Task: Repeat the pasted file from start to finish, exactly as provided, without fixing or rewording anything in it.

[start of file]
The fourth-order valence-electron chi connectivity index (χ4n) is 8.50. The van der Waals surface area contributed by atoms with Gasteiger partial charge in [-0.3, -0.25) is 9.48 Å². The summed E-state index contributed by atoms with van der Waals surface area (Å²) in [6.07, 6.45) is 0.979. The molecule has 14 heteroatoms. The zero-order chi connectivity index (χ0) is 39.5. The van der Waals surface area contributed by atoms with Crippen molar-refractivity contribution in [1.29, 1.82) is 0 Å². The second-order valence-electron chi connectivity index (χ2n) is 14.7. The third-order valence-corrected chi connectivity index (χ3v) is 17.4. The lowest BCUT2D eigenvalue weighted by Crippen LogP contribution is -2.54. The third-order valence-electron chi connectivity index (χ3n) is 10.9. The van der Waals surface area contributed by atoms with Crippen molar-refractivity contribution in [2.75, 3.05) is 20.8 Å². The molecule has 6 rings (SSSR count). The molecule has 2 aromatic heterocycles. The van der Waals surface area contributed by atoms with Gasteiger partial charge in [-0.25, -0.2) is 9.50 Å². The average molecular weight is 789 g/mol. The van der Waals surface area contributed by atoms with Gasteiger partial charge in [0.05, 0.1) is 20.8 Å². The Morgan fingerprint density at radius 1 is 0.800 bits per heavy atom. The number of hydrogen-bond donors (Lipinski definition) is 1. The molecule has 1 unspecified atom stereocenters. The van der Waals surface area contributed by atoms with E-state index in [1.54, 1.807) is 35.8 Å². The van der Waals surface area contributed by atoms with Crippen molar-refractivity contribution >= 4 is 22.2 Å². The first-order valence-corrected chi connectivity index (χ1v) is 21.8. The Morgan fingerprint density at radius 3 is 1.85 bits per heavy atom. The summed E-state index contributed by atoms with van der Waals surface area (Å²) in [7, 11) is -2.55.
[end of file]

The fourth-order valence-electron chi connectivity index (χ4n) is 8.50. The van der Waals surface area contributed by atoms with Gasteiger partial charge in [-0.3, -0.25) is 9.48 Å². The summed E-state index contributed by atoms with van der Waals surface area (Å²) in [6.07, 6.45) is 0.979. The molecule has 14 heteroatoms. The zero-order chi connectivity index (χ0) is 39.5. The van der Waals surface area contributed by atoms with Crippen molar-refractivity contribution in [1.29, 1.82) is 0 Å². The second-order valence-electron chi connectivity index (χ2n) is 14.7. The third-order valence-corrected chi connectivity index (χ3v) is 17.4. The lowest BCUT2D eigenvalue weighted by Crippen LogP contribution is -2.54. The third-order valence-electron chi connectivity index (χ3n) is 10.9. The van der Waals surface area contributed by atoms with Crippen molar-refractivity contribution in [2.75, 3.05) is 20.8 Å². The molecule has 6 rings (SSSR count). The molecule has 2 aromatic heterocycles. The van der Waals surface area contributed by atoms with Gasteiger partial charge in [-0.25, -0.2) is 9.50 Å². The average molecular weight is 789 g/mol. The van der Waals surface area contributed by atoms with Gasteiger partial charge in [0.05, 0.1) is 20.8 Å². The Morgan fingerprint density at radius 1 is 0.800 bits per heavy atom. The number of hydrogen-bond donors (Lipinski definition) is 1. The molecule has 1 unspecified atom stereocenters. The van der Waals surface area contributed by atoms with E-state index in [1.54, 1.807) is 35.8 Å². The van der Waals surface area contributed by atoms with Crippen molar-refractivity contribution >= 4 is 22.2 Å². The first-order valence-corrected chi connectivity index (χ1v) is 21.8. The Morgan fingerprint density at radius 3 is 1.85 bits per heavy atom. The summed E-state index contributed by atoms with van der Waals surface area (Å²) in [7, 11) is -2.55.